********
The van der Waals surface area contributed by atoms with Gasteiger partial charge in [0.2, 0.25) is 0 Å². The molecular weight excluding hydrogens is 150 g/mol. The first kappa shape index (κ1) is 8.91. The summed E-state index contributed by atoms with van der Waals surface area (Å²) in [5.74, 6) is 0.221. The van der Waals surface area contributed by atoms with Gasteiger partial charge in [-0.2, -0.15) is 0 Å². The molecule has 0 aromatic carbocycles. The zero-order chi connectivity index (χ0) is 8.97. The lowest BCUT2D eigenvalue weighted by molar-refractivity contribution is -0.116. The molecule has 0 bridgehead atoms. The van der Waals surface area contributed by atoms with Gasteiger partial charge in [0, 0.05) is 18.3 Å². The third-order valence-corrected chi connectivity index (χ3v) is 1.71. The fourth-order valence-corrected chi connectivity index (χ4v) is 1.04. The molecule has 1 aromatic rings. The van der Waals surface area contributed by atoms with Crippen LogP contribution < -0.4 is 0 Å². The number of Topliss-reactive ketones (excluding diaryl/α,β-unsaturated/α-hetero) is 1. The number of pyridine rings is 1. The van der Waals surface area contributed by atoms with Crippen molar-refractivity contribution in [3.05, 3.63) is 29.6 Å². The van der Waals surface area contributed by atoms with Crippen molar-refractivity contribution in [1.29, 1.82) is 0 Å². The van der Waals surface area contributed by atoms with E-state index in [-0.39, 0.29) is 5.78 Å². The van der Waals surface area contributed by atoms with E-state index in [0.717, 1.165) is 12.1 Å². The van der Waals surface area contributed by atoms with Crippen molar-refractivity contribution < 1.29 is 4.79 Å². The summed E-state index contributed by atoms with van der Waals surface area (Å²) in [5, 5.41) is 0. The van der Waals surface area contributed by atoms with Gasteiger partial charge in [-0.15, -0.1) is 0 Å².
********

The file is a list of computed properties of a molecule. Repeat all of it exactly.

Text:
The van der Waals surface area contributed by atoms with Gasteiger partial charge in [0.2, 0.25) is 0 Å². The molecular weight excluding hydrogens is 150 g/mol. The first kappa shape index (κ1) is 8.91. The summed E-state index contributed by atoms with van der Waals surface area (Å²) in [5.74, 6) is 0.221. The van der Waals surface area contributed by atoms with Gasteiger partial charge in [-0.2, -0.15) is 0 Å². The molecule has 0 aromatic carbocycles. The zero-order chi connectivity index (χ0) is 8.97. The lowest BCUT2D eigenvalue weighted by molar-refractivity contribution is -0.116. The molecule has 0 bridgehead atoms. The van der Waals surface area contributed by atoms with Gasteiger partial charge in [0, 0.05) is 18.3 Å². The third-order valence-corrected chi connectivity index (χ3v) is 1.71. The fourth-order valence-corrected chi connectivity index (χ4v) is 1.04. The molecule has 1 aromatic rings. The van der Waals surface area contributed by atoms with Crippen LogP contribution < -0.4 is 0 Å². The number of Topliss-reactive ketones (excluding diaryl/α,β-unsaturated/α-hetero) is 1. The number of pyridine rings is 1. The van der Waals surface area contributed by atoms with Crippen molar-refractivity contribution in [3.05, 3.63) is 29.6 Å². The van der Waals surface area contributed by atoms with Crippen molar-refractivity contribution in [1.29, 1.82) is 0 Å². The van der Waals surface area contributed by atoms with E-state index in [-0.39, 0.29) is 5.78 Å². The van der Waals surface area contributed by atoms with E-state index in [0.717, 1.165) is 12.1 Å². The van der Waals surface area contributed by atoms with Crippen molar-refractivity contribution < 1.29 is 4.79 Å². The summed E-state index contributed by atoms with van der Waals surface area (Å²) in [5, 5.41) is 0. The van der Waals surface area contributed by atoms with Gasteiger partial charge in [-0.15, -0.1) is 0 Å².